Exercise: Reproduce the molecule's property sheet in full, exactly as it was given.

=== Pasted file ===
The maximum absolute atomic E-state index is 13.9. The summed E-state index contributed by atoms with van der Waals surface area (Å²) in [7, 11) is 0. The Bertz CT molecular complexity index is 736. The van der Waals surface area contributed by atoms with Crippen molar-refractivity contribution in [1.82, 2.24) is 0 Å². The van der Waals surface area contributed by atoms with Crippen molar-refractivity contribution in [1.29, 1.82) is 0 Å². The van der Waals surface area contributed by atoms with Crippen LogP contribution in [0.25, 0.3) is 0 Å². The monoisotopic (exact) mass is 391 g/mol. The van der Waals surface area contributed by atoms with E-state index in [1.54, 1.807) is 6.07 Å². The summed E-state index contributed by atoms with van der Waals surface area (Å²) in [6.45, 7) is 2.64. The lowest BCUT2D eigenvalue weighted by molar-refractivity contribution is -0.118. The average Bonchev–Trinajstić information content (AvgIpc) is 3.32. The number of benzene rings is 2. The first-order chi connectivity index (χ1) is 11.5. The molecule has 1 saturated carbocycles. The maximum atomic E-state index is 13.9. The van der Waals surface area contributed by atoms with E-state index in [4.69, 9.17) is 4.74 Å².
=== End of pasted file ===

The maximum absolute atomic E-state index is 13.9. The summed E-state index contributed by atoms with van der Waals surface area (Å²) in [7, 11) is 0. The Bertz CT molecular complexity index is 736. The van der Waals surface area contributed by atoms with Crippen molar-refractivity contribution in [1.82, 2.24) is 0 Å². The van der Waals surface area contributed by atoms with Crippen molar-refractivity contribution in [1.29, 1.82) is 0 Å². The van der Waals surface area contributed by atoms with Crippen LogP contribution in [0.25, 0.3) is 0 Å². The monoisotopic (exact) mass is 391 g/mol. The van der Waals surface area contributed by atoms with E-state index in [1.54, 1.807) is 6.07 Å². The summed E-state index contributed by atoms with van der Waals surface area (Å²) in [6.45, 7) is 2.64. The lowest BCUT2D eigenvalue weighted by molar-refractivity contribution is -0.118. The average Bonchev–Trinajstić information content (AvgIpc) is 3.32. The number of benzene rings is 2. The first-order chi connectivity index (χ1) is 11.5. The molecule has 1 saturated carbocycles. The maximum atomic E-state index is 13.9. The van der Waals surface area contributed by atoms with E-state index in [4.69, 9.17) is 4.74 Å².